Within minutes of walking into my home, she’d flipped over four kitchen barstools with the moves of a wrestling champ, pulled out her electric drill and, like Rosie the Riveter, handily removed the stools’ seat cushions.
How do you not admire a woman who can operate a power tool like that while wearing a dress?
“I do this all the time,” said Ramona Malevski, when she saw the amazed look on my face.
Malevski had come to me by word of the woman who sews my drapery panels. I wanted my barstools recovered, and the drapery maker said, “I know the perfect person.”
I knew when I ordered the four rattan and bentwood barstools for my kitchen over a year ago that I would eventually change their plain vanilla seat cushions to something more colorful, custom and stain forgiving.
Like most barstools and kitchen chairs on the market, these came with generic fabric, so buyers would focus on the chair and not be turned off by some novel print. (You with the plain chairs, you don’t have to live with those.)
Once I knew where the décor in the adjacent family room was going, I went fabric hunting. I found a burnt-orange-and-cream-geometric fabric that beautifully bridged the kitchen and family room, and ordered 2 ½ yards.
Besides wanting to swap a plain fabric for something more custom, another reason folks recover their kitchen chairs or stools is to get an economical refresh, Malevski told me. “People often invest in good dining chairs and barstools, but the fabric is the first thing to go. It gets stained or becomes dated. Rather than replace the chairs, which are still good otherwise, they recover. That costs a lot less, and gives your home an instant update.”
I did not tell Malevski about the time I recovered some kitchen chairs myself. I would have given the job a B minus. That may be generous. The pebble pattern wasn’t quite square, and the corners looked as if someone attached them while blindfolded and drunk. Curious, I wanted to learn her trade secrets, and asked if I could sit in on the job.
A few weeks after Malevski whisked away my barstool cushions, she texted and said my job was next up. She kindly invited me into her home workshop, a converted family room outfitted with a large work table, several sewing machines, tools and rolls of fabric propped against the wall.
I pulled up a stool, and watched her work, taking pictures and notes, and learned from a master how the pros do it, and how you can, too, in these 12 steps:
1. Remove the cushions from their chairs. Use masking tape to label which cushion goes to which chair. “I never like to mix them up,” Malevski said. “You’d think they’d be interchangeable, but you’d be surprised. Just a millimeter difference is a problem. Save yourself the headache.” Keep screws organized per chair, as well.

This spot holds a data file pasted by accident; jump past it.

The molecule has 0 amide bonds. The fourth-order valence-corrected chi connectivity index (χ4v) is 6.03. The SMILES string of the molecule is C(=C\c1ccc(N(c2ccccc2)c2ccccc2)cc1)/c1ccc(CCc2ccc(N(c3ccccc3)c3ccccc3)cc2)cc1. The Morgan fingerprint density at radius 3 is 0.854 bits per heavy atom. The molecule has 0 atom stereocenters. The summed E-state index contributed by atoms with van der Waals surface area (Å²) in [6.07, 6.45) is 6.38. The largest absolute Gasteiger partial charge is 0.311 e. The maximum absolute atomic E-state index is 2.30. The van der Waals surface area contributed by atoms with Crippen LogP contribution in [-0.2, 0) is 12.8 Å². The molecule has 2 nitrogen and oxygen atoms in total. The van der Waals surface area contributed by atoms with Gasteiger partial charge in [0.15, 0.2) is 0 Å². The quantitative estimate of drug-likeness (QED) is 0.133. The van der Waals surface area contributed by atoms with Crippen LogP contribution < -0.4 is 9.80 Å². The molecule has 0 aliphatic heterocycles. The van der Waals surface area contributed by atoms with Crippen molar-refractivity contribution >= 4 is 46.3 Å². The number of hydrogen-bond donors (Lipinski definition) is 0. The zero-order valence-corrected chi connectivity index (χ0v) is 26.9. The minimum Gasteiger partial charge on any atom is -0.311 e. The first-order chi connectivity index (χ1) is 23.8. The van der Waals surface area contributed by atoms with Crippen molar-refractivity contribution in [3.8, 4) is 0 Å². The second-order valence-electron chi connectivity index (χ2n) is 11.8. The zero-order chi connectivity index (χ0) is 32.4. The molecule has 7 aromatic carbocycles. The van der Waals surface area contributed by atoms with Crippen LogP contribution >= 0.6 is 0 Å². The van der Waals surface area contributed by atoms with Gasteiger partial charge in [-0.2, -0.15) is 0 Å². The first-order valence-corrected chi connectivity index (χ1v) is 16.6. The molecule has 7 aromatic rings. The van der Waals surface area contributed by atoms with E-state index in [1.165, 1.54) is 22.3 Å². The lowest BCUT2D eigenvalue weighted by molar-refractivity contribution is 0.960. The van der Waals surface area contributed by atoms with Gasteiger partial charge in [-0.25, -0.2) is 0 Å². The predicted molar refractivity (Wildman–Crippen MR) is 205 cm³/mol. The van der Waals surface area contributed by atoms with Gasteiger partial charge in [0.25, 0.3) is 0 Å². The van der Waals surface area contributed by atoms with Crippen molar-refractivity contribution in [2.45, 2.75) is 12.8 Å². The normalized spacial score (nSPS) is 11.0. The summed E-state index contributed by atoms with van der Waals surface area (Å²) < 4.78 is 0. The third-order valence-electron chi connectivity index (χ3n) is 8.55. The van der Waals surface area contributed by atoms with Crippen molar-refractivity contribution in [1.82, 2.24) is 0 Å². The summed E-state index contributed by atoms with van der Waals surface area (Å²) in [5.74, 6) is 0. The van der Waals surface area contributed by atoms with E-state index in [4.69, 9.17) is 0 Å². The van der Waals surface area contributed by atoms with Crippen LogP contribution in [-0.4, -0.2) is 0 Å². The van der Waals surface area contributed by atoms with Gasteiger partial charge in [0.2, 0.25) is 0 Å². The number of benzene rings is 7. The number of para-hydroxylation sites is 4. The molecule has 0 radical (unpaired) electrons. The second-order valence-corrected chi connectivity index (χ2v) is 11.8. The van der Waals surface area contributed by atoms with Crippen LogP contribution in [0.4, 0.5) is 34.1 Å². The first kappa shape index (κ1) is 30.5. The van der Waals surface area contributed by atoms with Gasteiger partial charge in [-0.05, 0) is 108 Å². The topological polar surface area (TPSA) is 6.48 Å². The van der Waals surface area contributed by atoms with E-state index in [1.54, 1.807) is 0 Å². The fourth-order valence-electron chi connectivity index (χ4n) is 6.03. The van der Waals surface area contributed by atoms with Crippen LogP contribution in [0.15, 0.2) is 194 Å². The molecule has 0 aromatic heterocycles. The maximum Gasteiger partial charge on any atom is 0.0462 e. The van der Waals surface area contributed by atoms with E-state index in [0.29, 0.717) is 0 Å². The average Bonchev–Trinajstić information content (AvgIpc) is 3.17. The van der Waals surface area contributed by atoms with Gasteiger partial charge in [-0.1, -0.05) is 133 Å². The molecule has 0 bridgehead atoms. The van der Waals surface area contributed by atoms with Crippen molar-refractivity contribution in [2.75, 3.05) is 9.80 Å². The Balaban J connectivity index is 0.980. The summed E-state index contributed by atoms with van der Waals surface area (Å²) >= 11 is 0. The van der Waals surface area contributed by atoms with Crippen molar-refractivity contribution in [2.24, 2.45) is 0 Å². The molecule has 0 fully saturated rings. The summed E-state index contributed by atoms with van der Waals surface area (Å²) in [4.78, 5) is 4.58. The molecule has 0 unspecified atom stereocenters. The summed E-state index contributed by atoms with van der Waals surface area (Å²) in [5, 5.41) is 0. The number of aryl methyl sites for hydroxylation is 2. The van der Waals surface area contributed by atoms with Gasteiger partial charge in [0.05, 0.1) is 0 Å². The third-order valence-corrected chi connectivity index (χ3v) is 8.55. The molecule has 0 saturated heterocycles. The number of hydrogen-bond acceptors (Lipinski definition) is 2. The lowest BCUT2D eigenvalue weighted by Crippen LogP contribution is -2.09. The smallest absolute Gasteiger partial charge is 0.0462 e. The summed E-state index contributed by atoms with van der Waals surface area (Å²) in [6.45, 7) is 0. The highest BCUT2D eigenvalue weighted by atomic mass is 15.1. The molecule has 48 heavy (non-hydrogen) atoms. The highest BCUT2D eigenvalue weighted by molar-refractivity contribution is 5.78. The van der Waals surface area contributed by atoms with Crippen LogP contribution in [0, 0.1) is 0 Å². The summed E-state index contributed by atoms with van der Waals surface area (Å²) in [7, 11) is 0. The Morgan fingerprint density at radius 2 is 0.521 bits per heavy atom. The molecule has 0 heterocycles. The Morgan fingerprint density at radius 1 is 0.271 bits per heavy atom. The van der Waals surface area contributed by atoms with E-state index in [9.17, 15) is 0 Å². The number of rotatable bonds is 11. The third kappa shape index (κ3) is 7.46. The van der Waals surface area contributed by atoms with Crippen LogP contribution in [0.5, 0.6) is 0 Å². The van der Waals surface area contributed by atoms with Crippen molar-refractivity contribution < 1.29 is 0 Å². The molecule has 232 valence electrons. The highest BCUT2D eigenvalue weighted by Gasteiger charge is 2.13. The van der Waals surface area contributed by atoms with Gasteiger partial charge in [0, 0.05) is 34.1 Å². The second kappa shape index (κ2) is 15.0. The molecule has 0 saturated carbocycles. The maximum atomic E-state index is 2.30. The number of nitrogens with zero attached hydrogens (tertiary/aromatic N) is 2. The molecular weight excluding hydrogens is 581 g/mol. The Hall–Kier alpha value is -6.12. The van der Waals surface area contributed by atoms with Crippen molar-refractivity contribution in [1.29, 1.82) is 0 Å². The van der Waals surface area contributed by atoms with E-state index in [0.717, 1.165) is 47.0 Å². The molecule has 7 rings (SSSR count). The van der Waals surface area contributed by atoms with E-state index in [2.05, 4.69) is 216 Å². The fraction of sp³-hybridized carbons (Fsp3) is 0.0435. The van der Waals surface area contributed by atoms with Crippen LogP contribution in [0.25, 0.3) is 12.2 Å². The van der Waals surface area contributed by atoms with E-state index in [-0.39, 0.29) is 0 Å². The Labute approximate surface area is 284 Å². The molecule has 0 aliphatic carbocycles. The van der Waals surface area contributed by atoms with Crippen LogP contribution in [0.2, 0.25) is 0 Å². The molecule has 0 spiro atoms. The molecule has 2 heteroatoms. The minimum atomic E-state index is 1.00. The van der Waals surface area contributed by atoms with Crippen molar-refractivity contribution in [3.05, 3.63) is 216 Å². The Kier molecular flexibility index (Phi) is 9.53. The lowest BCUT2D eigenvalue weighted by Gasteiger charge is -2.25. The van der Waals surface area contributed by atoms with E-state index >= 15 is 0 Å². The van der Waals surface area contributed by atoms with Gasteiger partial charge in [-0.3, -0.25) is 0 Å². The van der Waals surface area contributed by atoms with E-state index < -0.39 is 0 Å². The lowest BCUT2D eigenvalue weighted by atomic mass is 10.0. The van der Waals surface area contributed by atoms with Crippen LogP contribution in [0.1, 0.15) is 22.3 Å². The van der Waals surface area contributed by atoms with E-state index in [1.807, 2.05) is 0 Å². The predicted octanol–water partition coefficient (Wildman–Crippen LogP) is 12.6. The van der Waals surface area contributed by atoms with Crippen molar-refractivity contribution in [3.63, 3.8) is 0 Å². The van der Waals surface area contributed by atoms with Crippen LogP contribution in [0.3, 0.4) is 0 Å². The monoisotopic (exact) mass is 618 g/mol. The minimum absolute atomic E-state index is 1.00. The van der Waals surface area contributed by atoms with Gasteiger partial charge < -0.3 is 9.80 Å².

2. Strip the cushion. Remove the fabric and staples from the cushion. In my case, I wanted to cover over (not remove) the original vanilla fabric, not only because it was in excellent condition, but also because, if I ever tired of the print, or wanted to sell the chairs, I would have the vanilla option available. Beginner tip: Going over original fabric is more difficult, because it will add thickness, which can affect the way the cushion fits back in the chair.
3. Map out all seat covers. Be sure all the fabric is running the same way. If the print has a dominant direction, like a stripe or check, make sure it aligns with all the other chair covers and is straight. Beginner tip: A thinner fabric in a solid or overall (non-linear) pattern is easier to work with.
4. Chalk your trim lines. Using the cushion as your stencil, draw your cut lines so fabric wraps to the staple line then add 1.5 inches. “Cutting fabric too short is a common beginner mistake,” she said. “You need that extra margin (which you will later trim) to properly pull the fabric to staple.”
5. Cut precisely.
6. Mark the top front edge of every chair with masking tape. This helps you keep the orientation of the seat and fabric. On the underside, where you will staple, use masking tape to indicate the top and bottom of every cushion.
7. Attach Fabric to the cushion with pushpins. Again, check that the fabric pattern is falling where you want it, and that it is straight and consistent with other cushions. (Patterns should align when chairs are side by side.)
8. Staple fabric to the underside of the cushion using an upholstery-grade staple gun (Malevski’s is compressor-driven). First, put one staple in the middle of each side at north, south, east and west. Then staple around the edges, pulling and stretching evenly as you go. The goal is to avoid saggy or rippled middles.
9. Work the corners. At the corners, finely gather fabric into tiny even puckers. If you don’t like the way the staple lands, remove it and restaple.
10. Clip extra fabric up to the stapled edge. “The secret to good corners is clipping,” she said. Cushions need to fit back into the chair, and they won’t if corners have too much bulk.
11. Add the finish. After you’ve stapled on the fabric, cover all edges with a solid piece of regular lining fabric. Turn the edges of the lining under to create a clean edge and staple all around.
12.Return cushions to their respective chairs, and screw them in tight. And have a seat.
Syndicated columnist Marni Jameson is the author of three home and lifestyle books, including “Downsizing the Family Home – What to Save, What to Let Go”(Sterling Publishing). You may reach her at marnijameson.com